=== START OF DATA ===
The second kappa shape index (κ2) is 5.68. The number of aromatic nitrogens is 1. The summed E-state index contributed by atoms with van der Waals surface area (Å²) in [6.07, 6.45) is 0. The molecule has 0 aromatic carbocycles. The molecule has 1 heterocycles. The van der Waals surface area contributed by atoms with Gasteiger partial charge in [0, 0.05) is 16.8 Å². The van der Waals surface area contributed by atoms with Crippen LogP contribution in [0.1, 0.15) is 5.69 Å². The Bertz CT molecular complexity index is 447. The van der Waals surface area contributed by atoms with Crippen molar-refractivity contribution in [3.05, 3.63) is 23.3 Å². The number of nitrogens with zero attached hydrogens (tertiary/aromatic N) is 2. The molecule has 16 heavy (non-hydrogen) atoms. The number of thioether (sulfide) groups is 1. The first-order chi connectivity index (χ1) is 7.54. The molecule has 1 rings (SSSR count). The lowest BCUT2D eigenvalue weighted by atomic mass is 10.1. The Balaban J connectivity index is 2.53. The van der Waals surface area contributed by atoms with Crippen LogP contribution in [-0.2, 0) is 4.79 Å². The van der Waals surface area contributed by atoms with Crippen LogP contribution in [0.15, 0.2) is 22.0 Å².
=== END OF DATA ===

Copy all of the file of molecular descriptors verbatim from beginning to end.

The second kappa shape index (κ2) is 5.68. The number of aromatic nitrogens is 1. The summed E-state index contributed by atoms with van der Waals surface area (Å²) in [6.07, 6.45) is 0. The molecule has 0 aromatic carbocycles. The molecule has 1 heterocycles. The van der Waals surface area contributed by atoms with Gasteiger partial charge in [0, 0.05) is 16.8 Å². The van der Waals surface area contributed by atoms with Crippen LogP contribution in [0.1, 0.15) is 5.69 Å². The Bertz CT molecular complexity index is 447. The van der Waals surface area contributed by atoms with Crippen molar-refractivity contribution in [3.05, 3.63) is 23.3 Å². The number of nitrogens with zero attached hydrogens (tertiary/aromatic N) is 2. The molecule has 16 heavy (non-hydrogen) atoms. The number of thioether (sulfide) groups is 1. The first-order chi connectivity index (χ1) is 7.54. The molecule has 1 rings (SSSR count). The lowest BCUT2D eigenvalue weighted by atomic mass is 10.1. The Balaban J connectivity index is 2.53. The van der Waals surface area contributed by atoms with Crippen LogP contribution in [-0.2, 0) is 4.79 Å². The van der Waals surface area contributed by atoms with Crippen LogP contribution in [0.15, 0.2) is 22.0 Å².